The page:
The Podium

The mayor and the marathon

During the 113th Boston Marathon in 2009, Mayor Thomas Menino crowns men’s winner Deriba Merga. Globe Photo/John Tlumacki.
During the 113th Boston Marathon in 2009, Mayor Thomas Menino crowns men’s winner Deriba Merga. Globe Photo/John Tlumacki.

Boston’s next mayor will have a tough act to follow.

The reign of Thomas M. Menino has been long and productive. Many neighborhoods and organizations have flourished during his time in office, none more so than the Boston Athletic Association and its signature event, the Marathon.

One of April’s enduring images is the sight of the Mayor and Mrs. Menino sitting in the front row of the grandstands at the Marathon finish line. They look like proud parents at a child’s sporting event.


While governors of the Commonwealth come and go, the Meninos are fixtures, essential pieces of the Patriots’ Day mosaic. Regardless of the weather or health issues, the Meninos get to their seats early, and, after the mayor crowns the male winner, remain in the emptying stands to validate and applaud the triumphs of the four and five hour runners.

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But what happens next? Will future winners of the Marathon be regarded as pretenders because Tom Menino did not officiate at their coronations?

In 1993, when Menino took office, the BAA was finally getting back on its feet, thanks primarily to the funds provided by John Hancock and other sponsors. Even so, the BAA remained a one-trick pony, staging the Marathon on the third Monday in April and slumbering for the balance of the year.

Once an athletic powerhouse in its own right (BAA members constituted a majority of the 1896 US Olympic team), the 126-year-old BAA lost virtually everything in the Great Depression. All that survived was the Marathon and an indoor track meet that succumbed in the 1960s.

The 100th running of the Marathon took place in 1996, a year that marked something of a turnaround for the BAA. With the consent of Menino and the municipal officials along the course, the field ballooned to a one-time high of 38,706 entrants.


Equally noteworthy was the April 14, 1996, unveiling of the Marathon monument in Copley Square. Since its creation in the 19th century, the Square had become sacred ground with a multiplicity of citizens groups vying with each other to defend and preserve it. Proposed changes to the Square are regarded with justifiable suspicion.

Without Menino in its corner, the BAA’s efforts to do anything in the area where the Marathon has traditionally finished would have gone nowhere.

Following that watershed year, the BAA added a fall half marathon (the course follows Olmsted’s Emerald Necklace) and a summer 10K that is run through the Back Bay. In addition, the BAA hosted the 2008 Women’s Olympic Marathon Trials on a newly-created loop course, and changed the marathon weekend fun run into a timed 5K race with prize money.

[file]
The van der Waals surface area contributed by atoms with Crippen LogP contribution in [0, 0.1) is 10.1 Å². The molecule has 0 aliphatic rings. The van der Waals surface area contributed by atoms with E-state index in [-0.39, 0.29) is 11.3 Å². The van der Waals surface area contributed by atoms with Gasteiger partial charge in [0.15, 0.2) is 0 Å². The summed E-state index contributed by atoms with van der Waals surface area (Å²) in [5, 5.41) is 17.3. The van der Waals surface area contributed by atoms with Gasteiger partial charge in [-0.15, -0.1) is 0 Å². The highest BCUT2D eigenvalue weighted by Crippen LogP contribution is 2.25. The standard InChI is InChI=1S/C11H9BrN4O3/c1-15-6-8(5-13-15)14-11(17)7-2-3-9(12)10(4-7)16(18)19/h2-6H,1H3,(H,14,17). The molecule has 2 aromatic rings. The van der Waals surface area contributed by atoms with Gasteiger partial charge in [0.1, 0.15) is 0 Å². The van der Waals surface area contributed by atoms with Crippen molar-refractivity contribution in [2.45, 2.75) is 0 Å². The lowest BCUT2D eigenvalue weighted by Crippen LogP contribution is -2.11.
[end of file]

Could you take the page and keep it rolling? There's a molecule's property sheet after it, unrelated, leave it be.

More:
Perhaps the most engaging of the new events are the mile and 1K races among boys and girls selected from the eight cities and towns along the Marathon course. None of this would have gotten off the drawing board without a thumbs-up from Menino.

On a personal level, I have thoroughly enjoyed my dealings with the mayor. He has been accessible, reasonable and consistently supportive of the BAA, and, no, I am not looking for a building permit. Nor am I related, by blood or marriage, to either of the Meninos.


My favorite interaction with the mayor took place at the aptly-named Mayor’s Reception, a party that’s held at the Fairmont Copley Plaza on Saturday night of marathon weekend.

As president of the BAA, I was presenting the mayor with a token of the BAA’s esteem. The object was almost certainly a plaque or a framed something. A sacrificial bullock would have been more appropriate.

The mayor accepted my undoubtedly unexceptional offering with his customary good grace, but I could see a bubble forming over his head containing the words, “What am I supposed to do with another one of these?”

At that point, I assumed the ceremony was over. It was not. The mayor reached into his blazer pocket and then handed me a small blue box containing a set of cuff links bearing the seal of the City of Boston.

“They’re special,” said the Mayor in a gruff but affectionate tone of voice. Indeed they are.

The formalities at the Mayor’s Reception typically conclude with His Honor announcing that the Marathon signals the return of spring to Boston.

But, what happens after the mayor becomes a civilian? Will spring dare enter the city without Menino’s prior authorization?

Frank Porter is a former president of the Boston Athletic Association.